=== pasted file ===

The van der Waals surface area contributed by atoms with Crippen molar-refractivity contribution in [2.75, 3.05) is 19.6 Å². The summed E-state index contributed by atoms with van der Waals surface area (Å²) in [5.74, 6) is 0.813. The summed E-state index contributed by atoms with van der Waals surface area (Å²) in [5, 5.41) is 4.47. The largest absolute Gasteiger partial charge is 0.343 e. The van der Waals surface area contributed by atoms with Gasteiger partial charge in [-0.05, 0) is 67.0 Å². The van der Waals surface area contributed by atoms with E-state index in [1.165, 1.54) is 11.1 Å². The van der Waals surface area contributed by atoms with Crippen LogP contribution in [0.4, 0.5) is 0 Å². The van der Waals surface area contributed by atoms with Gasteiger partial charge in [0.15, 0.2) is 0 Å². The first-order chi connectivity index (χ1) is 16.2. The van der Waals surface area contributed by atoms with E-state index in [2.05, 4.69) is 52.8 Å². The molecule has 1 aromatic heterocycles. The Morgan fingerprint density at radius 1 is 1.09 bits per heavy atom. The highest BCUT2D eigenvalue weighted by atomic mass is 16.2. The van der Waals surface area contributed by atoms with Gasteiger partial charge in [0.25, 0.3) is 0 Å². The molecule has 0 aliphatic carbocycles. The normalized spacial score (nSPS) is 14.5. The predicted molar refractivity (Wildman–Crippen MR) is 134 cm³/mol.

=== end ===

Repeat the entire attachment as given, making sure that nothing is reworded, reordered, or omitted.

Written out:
The van der Waals surface area contributed by atoms with Crippen molar-refractivity contribution in [2.75, 3.05) is 19.6 Å². The summed E-state index contributed by atoms with van der Waals surface area (Å²) in [5.74, 6) is 0.813. The summed E-state index contributed by atoms with van der Waals surface area (Å²) in [5, 5.41) is 4.47. The largest absolute Gasteiger partial charge is 0.343 e. The van der Waals surface area contributed by atoms with Gasteiger partial charge in [-0.05, 0) is 67.0 Å². The van der Waals surface area contributed by atoms with E-state index in [1.165, 1.54) is 11.1 Å². The van der Waals surface area contributed by atoms with Crippen LogP contribution in [0.4, 0.5) is 0 Å². The van der Waals surface area contributed by atoms with Gasteiger partial charge in [0.15, 0.2) is 0 Å². The first-order chi connectivity index (χ1) is 16.2. The van der Waals surface area contributed by atoms with E-state index in [2.05, 4.69) is 52.8 Å². The molecule has 1 aromatic heterocycles. The Morgan fingerprint density at radius 1 is 1.09 bits per heavy atom. The highest BCUT2D eigenvalue weighted by atomic mass is 16.2. The van der Waals surface area contributed by atoms with Gasteiger partial charge in [0.25, 0.3) is 0 Å². The molecule has 0 aliphatic carbocycles. The normalized spacial score (nSPS) is 14.5. The predicted molar refractivity (Wildman–Crippen MR) is 134 cm³/mol.